The flu vaccine is super-duper effective… I guess.

Merck makes the flu vaccine Afluria and and it’s like the greatest thing under the sun. (Yeah… but not greater than the sun!)

When everybody talks about how effective the flu vaccine is, it’s so interesting because people just assume that they will automatically get the flu without the vaccine. I know I’ve fallen victim to this idea for no good reason except  media hype, though I’ve never gotten a flu vaccine.  But check this out. When you actually look at the numbers, a person’s chances of getting the influenza in one flu season aren’t even that great anyway if Merck’s study truly represents flu contraction statistically.

I made you a graph based on their numbers so you can see. This is the percentage of people in their study that ended up with positive flu cultures over the course of that flu season after they waited two weeks for the vaccine to start its awesomeness:

how effective is the flu shot

(These were mostly white women with a mean age of 35.5 yrs, just in case you were wondering.)


I mean, I know I’m not a doctor,but that’s not too terribly impressive to me. I guess you have to decide for yourself.

On the other hand, check out what the graphs look like when you compare vitamin D supplementation to a placebo group. This particular study references African Americans, so keep that in mind as without supplementation, African Americans are more likely to be deficient in vitamin D. This study is reported incidences of cold and flu, because no lab tests were offered as this study’s original intent was simply to monitor bone density. Cold and flu were just extra information gathered to consider adverse reactions. This test period also lasted over the course of 3 years. So while it’s a much smaller test group, it’s especially cool because it lasted a long time and it wasn’t about the flu, so there’s less chance of influence factoring in. It should also be noted that once the level of vitamin D supplementation went up to 2000IU from 800IU halfway through the study, the reported incidence of cold or flu was less than 1%.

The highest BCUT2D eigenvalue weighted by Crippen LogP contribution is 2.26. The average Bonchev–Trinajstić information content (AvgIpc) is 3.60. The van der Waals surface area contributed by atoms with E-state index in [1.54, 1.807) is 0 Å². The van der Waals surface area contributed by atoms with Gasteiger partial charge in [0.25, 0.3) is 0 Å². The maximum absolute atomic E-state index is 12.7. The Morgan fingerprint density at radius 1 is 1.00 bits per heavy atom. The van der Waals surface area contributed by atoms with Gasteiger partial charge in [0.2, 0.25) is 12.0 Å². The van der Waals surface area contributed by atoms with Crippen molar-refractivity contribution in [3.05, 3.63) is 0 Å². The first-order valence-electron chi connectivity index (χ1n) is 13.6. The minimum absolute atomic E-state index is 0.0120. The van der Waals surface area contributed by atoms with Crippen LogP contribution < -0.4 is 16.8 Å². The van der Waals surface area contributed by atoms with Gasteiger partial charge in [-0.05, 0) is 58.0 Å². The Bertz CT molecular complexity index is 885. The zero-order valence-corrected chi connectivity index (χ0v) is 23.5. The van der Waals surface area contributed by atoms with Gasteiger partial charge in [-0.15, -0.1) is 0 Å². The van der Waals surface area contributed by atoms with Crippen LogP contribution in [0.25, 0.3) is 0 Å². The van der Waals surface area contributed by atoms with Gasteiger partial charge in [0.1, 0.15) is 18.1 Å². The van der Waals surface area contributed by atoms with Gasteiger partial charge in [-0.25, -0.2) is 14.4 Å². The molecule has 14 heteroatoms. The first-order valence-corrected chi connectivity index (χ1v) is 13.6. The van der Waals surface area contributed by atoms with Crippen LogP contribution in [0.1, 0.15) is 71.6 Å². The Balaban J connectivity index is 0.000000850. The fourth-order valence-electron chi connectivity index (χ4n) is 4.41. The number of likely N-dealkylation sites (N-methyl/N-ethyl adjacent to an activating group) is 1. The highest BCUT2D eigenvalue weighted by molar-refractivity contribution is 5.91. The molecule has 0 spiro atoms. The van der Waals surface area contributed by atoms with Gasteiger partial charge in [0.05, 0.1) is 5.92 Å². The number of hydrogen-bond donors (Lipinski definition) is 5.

influenza vitamin d

“One of the reasons that so many young people died in the 1919 epidemic was once the 1919 virus infected you, it made you sick, but your immune system would make you even sicker because it would mount this inappropriate all-out attack that killed not just the virus, but also many of the respiratory cells in your respiratory tract. The victims had their respiratory tracts denuded of epithelial cells. Doctors had never seen this before. Vitamin D works in many ways in the immune system. Antimicrobial peptide production is just one of them. What vitamin D does is make your immune system smarter, not stronger. If your immune system becomes too strong, you can get autoimmune diseases. What is important about vitamin D is that it makes your immune system smarter.” –John Cannell, M.D.*

“WARNING: Adverse reactions may include a lessened ability to honestly ‘call in sick’ to work. People who hope to acquire the flu or a cold should seriously consider not taking this dietary supplement.”

So, while I can’t say that taking vitamin D can be used as a preventative for the flu in place of the vaccine, because the FDA frowns on that kind of thing, I’m considering complaining to the FDA that my bottle of vitamin D3 doesn’t have all of its adverse reactions listed on it. That’s highly irresponsible.



*In 2006, Dr. Cannell’s article, “Epidemic Influenza and Vitamin D” was published in the journal, Epidemiology and Infection. The article, co-written by some of the world’s top vitamin D experts, presented a revolutionary new theory on vitamin D’s link to the flu. This quote was taken from an interview with Dr. Passwater from WholeFood’s Magazine in 2011.